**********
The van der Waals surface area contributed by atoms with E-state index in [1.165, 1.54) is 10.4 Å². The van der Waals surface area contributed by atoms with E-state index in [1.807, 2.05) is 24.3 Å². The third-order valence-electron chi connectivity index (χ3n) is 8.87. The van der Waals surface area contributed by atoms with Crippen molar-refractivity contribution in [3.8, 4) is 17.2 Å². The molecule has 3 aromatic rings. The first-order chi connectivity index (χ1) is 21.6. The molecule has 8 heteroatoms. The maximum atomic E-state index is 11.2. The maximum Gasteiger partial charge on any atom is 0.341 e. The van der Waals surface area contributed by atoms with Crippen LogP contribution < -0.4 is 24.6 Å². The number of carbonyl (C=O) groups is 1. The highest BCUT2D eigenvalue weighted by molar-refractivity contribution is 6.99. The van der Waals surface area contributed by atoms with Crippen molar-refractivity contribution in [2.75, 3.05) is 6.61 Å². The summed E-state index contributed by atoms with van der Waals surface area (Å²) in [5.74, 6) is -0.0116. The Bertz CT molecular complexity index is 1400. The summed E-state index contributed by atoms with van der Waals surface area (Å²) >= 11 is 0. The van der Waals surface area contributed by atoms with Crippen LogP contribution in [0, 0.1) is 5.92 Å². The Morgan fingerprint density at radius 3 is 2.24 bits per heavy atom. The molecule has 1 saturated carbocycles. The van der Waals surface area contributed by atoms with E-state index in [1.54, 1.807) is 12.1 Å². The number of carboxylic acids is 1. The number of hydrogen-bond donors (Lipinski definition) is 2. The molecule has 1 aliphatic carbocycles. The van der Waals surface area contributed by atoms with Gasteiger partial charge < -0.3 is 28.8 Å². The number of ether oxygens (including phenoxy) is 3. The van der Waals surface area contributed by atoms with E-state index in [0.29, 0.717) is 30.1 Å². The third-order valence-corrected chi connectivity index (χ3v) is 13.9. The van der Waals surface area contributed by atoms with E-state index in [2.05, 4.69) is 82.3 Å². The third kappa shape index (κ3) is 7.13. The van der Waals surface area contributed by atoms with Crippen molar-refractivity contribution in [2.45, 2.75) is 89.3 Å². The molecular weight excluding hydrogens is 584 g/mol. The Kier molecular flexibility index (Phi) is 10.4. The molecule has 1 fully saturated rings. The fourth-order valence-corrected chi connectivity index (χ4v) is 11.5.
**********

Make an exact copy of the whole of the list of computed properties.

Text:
The van der Waals surface area contributed by atoms with E-state index in [1.165, 1.54) is 10.4 Å². The van der Waals surface area contributed by atoms with E-state index in [1.807, 2.05) is 24.3 Å². The third-order valence-electron chi connectivity index (χ3n) is 8.87. The van der Waals surface area contributed by atoms with Crippen molar-refractivity contribution in [3.8, 4) is 17.2 Å². The molecule has 3 aromatic rings. The first-order chi connectivity index (χ1) is 21.6. The molecule has 8 heteroatoms. The maximum atomic E-state index is 11.2. The maximum Gasteiger partial charge on any atom is 0.341 e. The van der Waals surface area contributed by atoms with Crippen LogP contribution < -0.4 is 24.6 Å². The number of carbonyl (C=O) groups is 1. The highest BCUT2D eigenvalue weighted by molar-refractivity contribution is 6.99. The van der Waals surface area contributed by atoms with Crippen molar-refractivity contribution in [2.75, 3.05) is 6.61 Å². The summed E-state index contributed by atoms with van der Waals surface area (Å²) in [5.74, 6) is -0.0116. The Bertz CT molecular complexity index is 1400. The summed E-state index contributed by atoms with van der Waals surface area (Å²) >= 11 is 0. The van der Waals surface area contributed by atoms with Crippen LogP contribution in [0, 0.1) is 5.92 Å². The Morgan fingerprint density at radius 3 is 2.24 bits per heavy atom. The molecule has 1 saturated carbocycles. The van der Waals surface area contributed by atoms with E-state index in [1.54, 1.807) is 12.1 Å². The number of carboxylic acids is 1. The number of hydrogen-bond donors (Lipinski definition) is 2. The molecule has 1 aliphatic carbocycles. The van der Waals surface area contributed by atoms with Gasteiger partial charge < -0.3 is 28.8 Å². The number of ether oxygens (including phenoxy) is 3. The van der Waals surface area contributed by atoms with E-state index in [0.29, 0.717) is 30.1 Å². The third-order valence-corrected chi connectivity index (χ3v) is 13.9. The van der Waals surface area contributed by atoms with E-state index in [2.05, 4.69) is 82.3 Å². The third kappa shape index (κ3) is 7.13. The van der Waals surface area contributed by atoms with Crippen molar-refractivity contribution in [2.45, 2.75) is 89.3 Å². The molecular weight excluding hydrogens is 584 g/mol. The Kier molecular flexibility index (Phi) is 10.4. The molecule has 1 fully saturated rings. The fourth-order valence-corrected chi connectivity index (χ4v) is 11.5.